Toll Brothers Caught Up in Chester County Historic Preservation Fight

This one involves a subdivision the company wants to build on a farm in Westtown Township. Opponents say it would ruin the site where the Battle of Brandywine began.

The arrows in this photo posted to the Neighbors for Crebilly Farm website point to where American Gen. Adam Stephen would have spotted Hessian soldiers marching across the farmstead from his vantage point at Sandy Hollow. Opponents claim a plan by Toll Brothers to build homes on the farm site would destroy an important piece of Revolutionary War history.

As if the low-grade fight over its proposed condo tower on Jewelers Row weren’t enough, Toll Brothers now finds itself in another historic preservation fight involving a housing development it seeks to build.

Call this one the Second Battle of Brandywine.

The battlefield for this one is a parcel known as Crebilly Farm, a 325-acre “gentleman’s farm” located just north of the main battlefield in Westtown Township. According to those fighting to preserve it, this farm is where the battle began: The first skirmishes took place on the farm on the morning of Sept. 11, 1777, when American Gen. Adam Stephen spotted Hessian troops marching across the farm from his lookout atop Sandy Hollow, where the main battle would take place. Stephen dispatched a party of soldiers to the farm to frustrate the Hessians’ advance towards the American position.

Toll Brothers has filed plans with Westtown Township to build a 317-unit housing development on the Crebilly parcel, consisting of a mix of single-family detached homes and townhouses. Toll has pledged to keep most of the site open and preserve its most important historic resources, but its neighbors aren’t buying their argument.

“They say they would leave 60 percent of the space open, and that’s an outright lie,” said Ken Hemphill, communications coordinator for Neighbors for Crebilly Farm (NFC), one of two grassroots groups fighting the proposal. “Their development would take up most of the site, and the open space would be trapped by rings of houses.

“Some of the other open space is land they would need to build the sewage disposal system, so it’s not even land you could walk across for fear of compacting the soil.”

This second Battle of Brandywine is being fought in a series of conditional use permit hearings before the Westtown Township Board of Supervisors.

According to Hemphill, the township Planning Commission was about as keen to see the site developed as the neighbors are. “They ultimately approved [the conditional use application], but in effect, they said ‘No,’ because they attached 51 conditions to it, including moving a historic tavern away from Route 202, preserving all the buildings on the property and building new roads.

“We have no doubt that if the board of supervisors approves the conditions, Toll will sue.”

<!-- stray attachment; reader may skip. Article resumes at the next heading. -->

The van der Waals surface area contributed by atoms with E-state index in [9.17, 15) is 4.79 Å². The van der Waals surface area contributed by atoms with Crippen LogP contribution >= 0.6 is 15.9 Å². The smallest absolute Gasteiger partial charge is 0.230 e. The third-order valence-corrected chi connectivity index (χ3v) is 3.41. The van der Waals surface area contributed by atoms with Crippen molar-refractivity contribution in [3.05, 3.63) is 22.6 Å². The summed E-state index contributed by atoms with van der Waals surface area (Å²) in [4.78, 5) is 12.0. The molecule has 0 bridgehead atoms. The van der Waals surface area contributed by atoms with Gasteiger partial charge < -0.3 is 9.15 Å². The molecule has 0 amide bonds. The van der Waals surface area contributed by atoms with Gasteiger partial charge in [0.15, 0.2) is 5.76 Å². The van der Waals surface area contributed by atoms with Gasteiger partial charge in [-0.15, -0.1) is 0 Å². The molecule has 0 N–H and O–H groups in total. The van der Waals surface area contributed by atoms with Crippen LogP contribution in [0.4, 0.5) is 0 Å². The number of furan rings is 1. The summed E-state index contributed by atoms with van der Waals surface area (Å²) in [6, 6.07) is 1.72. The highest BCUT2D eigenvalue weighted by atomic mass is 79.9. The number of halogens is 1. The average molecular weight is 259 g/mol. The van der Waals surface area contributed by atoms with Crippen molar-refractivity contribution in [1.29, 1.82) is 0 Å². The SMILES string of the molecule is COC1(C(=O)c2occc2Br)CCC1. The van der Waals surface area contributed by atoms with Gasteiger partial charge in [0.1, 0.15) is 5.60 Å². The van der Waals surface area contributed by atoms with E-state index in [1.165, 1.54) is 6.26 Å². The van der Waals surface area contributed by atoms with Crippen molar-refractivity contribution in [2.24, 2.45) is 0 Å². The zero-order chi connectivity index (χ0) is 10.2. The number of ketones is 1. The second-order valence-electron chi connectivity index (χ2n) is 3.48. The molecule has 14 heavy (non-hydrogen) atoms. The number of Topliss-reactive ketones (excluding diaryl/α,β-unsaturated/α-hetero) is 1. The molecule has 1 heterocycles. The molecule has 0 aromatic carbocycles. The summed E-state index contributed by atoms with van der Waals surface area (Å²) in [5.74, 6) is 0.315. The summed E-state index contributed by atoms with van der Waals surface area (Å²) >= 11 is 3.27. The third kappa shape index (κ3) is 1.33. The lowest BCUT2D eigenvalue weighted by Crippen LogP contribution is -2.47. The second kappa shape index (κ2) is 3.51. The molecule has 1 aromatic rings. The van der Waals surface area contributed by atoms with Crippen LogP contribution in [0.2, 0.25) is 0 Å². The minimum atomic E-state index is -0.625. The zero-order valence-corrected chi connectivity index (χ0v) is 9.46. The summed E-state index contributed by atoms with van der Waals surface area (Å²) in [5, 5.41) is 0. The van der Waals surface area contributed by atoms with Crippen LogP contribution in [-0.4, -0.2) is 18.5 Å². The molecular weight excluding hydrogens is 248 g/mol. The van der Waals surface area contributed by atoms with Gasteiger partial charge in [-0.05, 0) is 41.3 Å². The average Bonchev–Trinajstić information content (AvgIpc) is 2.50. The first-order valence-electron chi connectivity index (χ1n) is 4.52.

So far, the supervisors have held four hearings since February to assess the project’s impacts on the site’s historic resources and traffic on local roads. Perhaps signaling its likely stance on the permits, it has granted the Planning Commission and NFC “party status,” which means their members can question Toll officials on their claims about the effects of their proposal on the farm’s historic resources, traffic in the area and town finances.

Hemphill described the township supervisors as caught between a rock and a hard place. “The supervisors have to abide by the Pennsylvania municipal code,” which stipulates that municipalities must provide for all possible types of development within their borders and cannot reject proposals that conform to local land-use rules, “but it’s clear they don’t want this, and their questions reflect the displeasure they have over this plan,” he said.

“Everybody in the area wants to save this farm. It should be a county park or part of the Brandywine Battlefield.”

Toll Brothers officials did not respond to repeated requests for comment.

Two more hearings on the conditional use permit are scheduled for Tuesday, June 20th, and Tuesday, July 25th, from 6 to 10 p.m. in the Bayard Rustin High School auditorium, 1100 Shiloh Rd., West Chester. More meetings are likely in the months ahead, but Hemphill said NFC is in this fight for the long haul. “I worked with the Beaver Valley preservation effort,” he said. “It took us four years, but we were ultimately successful in saving it. I’m sure Toll knows that a lot of people who were involved in the Beaver Valley effort are now in the Crebilly fight, so they know we’re in it for the long run, and it would be in their interest to come up with a conservation solution themselves.”

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Updated May 31, 4:04 p.m., to correct information about who has party status in this process. An earlier version of this story reported erroneously that Crebilly Farm Friends was also granted party status; it does not have that status.